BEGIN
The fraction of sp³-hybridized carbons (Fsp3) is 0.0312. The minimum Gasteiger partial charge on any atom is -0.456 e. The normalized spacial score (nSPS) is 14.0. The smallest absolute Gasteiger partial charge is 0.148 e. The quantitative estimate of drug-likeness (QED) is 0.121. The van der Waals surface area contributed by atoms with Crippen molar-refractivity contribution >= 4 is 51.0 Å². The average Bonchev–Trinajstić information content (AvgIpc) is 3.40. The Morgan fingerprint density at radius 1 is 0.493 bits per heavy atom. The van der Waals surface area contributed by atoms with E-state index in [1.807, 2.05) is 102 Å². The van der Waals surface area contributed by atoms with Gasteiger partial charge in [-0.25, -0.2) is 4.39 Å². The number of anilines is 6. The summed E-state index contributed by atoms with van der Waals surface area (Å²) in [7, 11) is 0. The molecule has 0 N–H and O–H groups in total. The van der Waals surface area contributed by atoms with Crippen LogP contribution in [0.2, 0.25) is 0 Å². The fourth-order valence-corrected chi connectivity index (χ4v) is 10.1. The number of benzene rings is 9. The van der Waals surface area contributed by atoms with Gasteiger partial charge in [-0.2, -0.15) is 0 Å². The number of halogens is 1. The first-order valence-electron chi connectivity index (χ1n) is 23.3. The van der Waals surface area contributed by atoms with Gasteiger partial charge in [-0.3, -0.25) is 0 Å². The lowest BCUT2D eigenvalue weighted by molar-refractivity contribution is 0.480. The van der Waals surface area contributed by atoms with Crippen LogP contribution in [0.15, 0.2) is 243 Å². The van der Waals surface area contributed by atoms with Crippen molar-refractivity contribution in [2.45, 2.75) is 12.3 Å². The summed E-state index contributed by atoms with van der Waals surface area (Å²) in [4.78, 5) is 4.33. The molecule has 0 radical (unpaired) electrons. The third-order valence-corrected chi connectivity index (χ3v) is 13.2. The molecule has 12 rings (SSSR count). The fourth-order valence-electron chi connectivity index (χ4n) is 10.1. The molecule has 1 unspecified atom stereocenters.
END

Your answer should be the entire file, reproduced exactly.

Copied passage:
The fraction of sp³-hybridized carbons (Fsp3) is 0.0312. The minimum Gasteiger partial charge on any atom is -0.456 e. The normalized spacial score (nSPS) is 14.0. The smallest absolute Gasteiger partial charge is 0.148 e. The quantitative estimate of drug-likeness (QED) is 0.121. The van der Waals surface area contributed by atoms with Crippen molar-refractivity contribution >= 4 is 51.0 Å². The average Bonchev–Trinajstić information content (AvgIpc) is 3.40. The Morgan fingerprint density at radius 1 is 0.493 bits per heavy atom. The van der Waals surface area contributed by atoms with E-state index in [1.807, 2.05) is 102 Å². The van der Waals surface area contributed by atoms with Gasteiger partial charge in [-0.25, -0.2) is 4.39 Å². The number of anilines is 6. The summed E-state index contributed by atoms with van der Waals surface area (Å²) in [7, 11) is 0. The molecule has 0 N–H and O–H groups in total. The van der Waals surface area contributed by atoms with Crippen LogP contribution in [0.2, 0.25) is 0 Å². The fourth-order valence-corrected chi connectivity index (χ4v) is 10.1. The number of benzene rings is 9. The van der Waals surface area contributed by atoms with Gasteiger partial charge in [-0.2, -0.15) is 0 Å². The number of halogens is 1. The first-order valence-electron chi connectivity index (χ1n) is 23.3. The van der Waals surface area contributed by atoms with Gasteiger partial charge in [-0.3, -0.25) is 0 Å². The lowest BCUT2D eigenvalue weighted by molar-refractivity contribution is 0.480. The van der Waals surface area contributed by atoms with Crippen LogP contribution in [0.15, 0.2) is 243 Å². The van der Waals surface area contributed by atoms with Crippen molar-refractivity contribution in [2.45, 2.75) is 12.3 Å². The summed E-state index contributed by atoms with van der Waals surface area (Å²) in [4.78, 5) is 4.33. The molecule has 0 radical (unpaired) electrons. The third-order valence-corrected chi connectivity index (χ3v) is 13.2. The molecule has 12 rings (SSSR count). The fourth-order valence-electron chi connectivity index (χ4n) is 10.1. The molecule has 1 unspecified atom stereocenters.